Melissa Grimmesey, 42, of Santa Maria, was hit with nine felony charges. Grimmesey was a former licensed insurance agent and customer service representative for an insurance agency in the Santa Barbara area. She allegedly stole premiums from policyholders who paid cash for insurance premiums. She then used other customers’ credit cards to repay the stolen premiums. Grimmesey allegedly recorded the cash payments in the computer system and then deleted the transactions to avoid detection. Grimmesey’s alleged crimes left some policyholders without coverage and at financial risk. The case is being prosecuted by the Santa Barbara County District Attorney’s office.

CHA Launches Medicare Website
Making Medicare understandable and accessible is one of the goals of the newly launched website for California Health Advocates. “With close to 1,000 pages of quality and reliable Medicare information for consumers and professionals, we strive for a site that is both welcoming and easy for people to get their questions answered and equipped with helpful resources,” said Tatiana Fassieux, Board Chair for California Health Advocates. For more information, visit


More Insurers Settle  Regarding the Death Master File
The California Dept. of insurance reached settlements with Hartford, Securian, Great American, and the Standard over the Social Security Administration’s Death Master File database. The insurers agreed to compare all company records against the Death Master database to determine whether there are unclaimed death benefits and conduct a thorough search for beneficiaries. Hartford will pay a settlement of $2.1 million, Securian will pay $625,000, Great American will pay $400,000, and the Standard will pay $277,000 to the states participating in the national investigation. All four insurers agreed to reform their business practices to benefit policyholders and use the database to search for policyholder beneficiaries that might be owed benefits from a life insurance policy.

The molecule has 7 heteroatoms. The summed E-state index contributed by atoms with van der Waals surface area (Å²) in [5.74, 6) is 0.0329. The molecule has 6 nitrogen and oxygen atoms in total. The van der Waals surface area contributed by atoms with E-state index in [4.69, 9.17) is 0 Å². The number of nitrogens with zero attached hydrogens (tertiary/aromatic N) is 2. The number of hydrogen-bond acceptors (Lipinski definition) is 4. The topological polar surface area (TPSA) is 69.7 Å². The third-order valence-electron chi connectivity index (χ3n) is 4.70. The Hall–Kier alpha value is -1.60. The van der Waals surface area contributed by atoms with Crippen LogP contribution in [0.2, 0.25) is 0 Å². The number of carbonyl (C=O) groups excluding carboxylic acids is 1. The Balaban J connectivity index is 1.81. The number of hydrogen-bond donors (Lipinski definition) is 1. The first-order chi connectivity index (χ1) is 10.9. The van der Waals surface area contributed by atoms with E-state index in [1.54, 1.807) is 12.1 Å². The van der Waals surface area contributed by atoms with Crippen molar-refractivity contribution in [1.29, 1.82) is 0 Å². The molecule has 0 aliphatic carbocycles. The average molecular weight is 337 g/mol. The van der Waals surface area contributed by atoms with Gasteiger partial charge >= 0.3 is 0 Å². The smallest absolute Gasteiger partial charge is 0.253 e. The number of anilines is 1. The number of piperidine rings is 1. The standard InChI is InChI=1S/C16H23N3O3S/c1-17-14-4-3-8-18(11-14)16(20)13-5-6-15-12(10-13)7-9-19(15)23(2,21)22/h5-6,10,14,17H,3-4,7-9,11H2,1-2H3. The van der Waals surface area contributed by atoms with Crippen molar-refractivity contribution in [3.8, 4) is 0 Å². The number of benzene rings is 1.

The Death Master File provides insurers with the names of deceased people in the U.S. who have Social Security numbers. Until recently many life insurers used it just to identify deceased annuity holders in order to stop making annuity payments, but not to pay life insurance benefits.

A national investigation and settlements by state insurance commissioners led to life insurers returning more than $6 billion to beneficiaries nationwide and over $2.8 billion delivered to the states’ unclaimed property programs, which continue efforts to locate and pay beneficiaries. To date, over 78% of the life insurance market has agreed to comply with the law through settlements or has been found in compliance.

LIDMA Now Accepting 2016 Seal of Approval Applications

The Life Insurance Direct Marketing Association (LIDMA) is accepting applications from life insurance companies for its Seal of Approval. It covers technological and procedural enhancements in the customer buying and fulfillment experience. The deadline is August 26, 2016. The Seal of Approval will be awarded in the following categories this year: